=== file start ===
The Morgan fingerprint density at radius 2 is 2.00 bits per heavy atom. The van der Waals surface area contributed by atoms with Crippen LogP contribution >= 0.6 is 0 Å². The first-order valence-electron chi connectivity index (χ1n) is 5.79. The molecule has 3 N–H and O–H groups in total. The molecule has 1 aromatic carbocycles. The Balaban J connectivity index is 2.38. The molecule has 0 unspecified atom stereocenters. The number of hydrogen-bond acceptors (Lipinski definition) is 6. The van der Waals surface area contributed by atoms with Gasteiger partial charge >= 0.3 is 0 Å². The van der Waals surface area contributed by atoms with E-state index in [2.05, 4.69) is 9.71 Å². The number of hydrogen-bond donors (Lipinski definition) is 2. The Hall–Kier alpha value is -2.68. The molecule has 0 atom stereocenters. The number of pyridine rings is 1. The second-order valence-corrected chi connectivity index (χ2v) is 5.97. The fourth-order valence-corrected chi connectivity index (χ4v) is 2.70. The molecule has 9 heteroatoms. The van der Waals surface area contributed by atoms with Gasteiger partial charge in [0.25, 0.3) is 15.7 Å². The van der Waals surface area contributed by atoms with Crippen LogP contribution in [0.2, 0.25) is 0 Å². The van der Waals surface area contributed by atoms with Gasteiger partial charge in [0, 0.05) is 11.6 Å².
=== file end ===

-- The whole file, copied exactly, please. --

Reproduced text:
The Morgan fingerprint density at radius 2 is 2.00 bits per heavy atom. The van der Waals surface area contributed by atoms with Crippen LogP contribution >= 0.6 is 0 Å². The first-order valence-electron chi connectivity index (χ1n) is 5.79. The molecule has 3 N–H and O–H groups in total. The molecule has 1 aromatic carbocycles. The Balaban J connectivity index is 2.38. The molecule has 0 unspecified atom stereocenters. The number of hydrogen-bond acceptors (Lipinski definition) is 6. The van der Waals surface area contributed by atoms with Gasteiger partial charge >= 0.3 is 0 Å². The van der Waals surface area contributed by atoms with E-state index in [2.05, 4.69) is 9.71 Å². The number of hydrogen-bond donors (Lipinski definition) is 2. The Hall–Kier alpha value is -2.68. The molecule has 0 atom stereocenters. The number of pyridine rings is 1. The second-order valence-corrected chi connectivity index (χ2v) is 5.97. The fourth-order valence-corrected chi connectivity index (χ4v) is 2.70. The molecule has 9 heteroatoms. The van der Waals surface area contributed by atoms with Gasteiger partial charge in [0.25, 0.3) is 15.7 Å². The van der Waals surface area contributed by atoms with Crippen LogP contribution in [0.2, 0.25) is 0 Å². The van der Waals surface area contributed by atoms with Gasteiger partial charge in [0, 0.05) is 11.6 Å².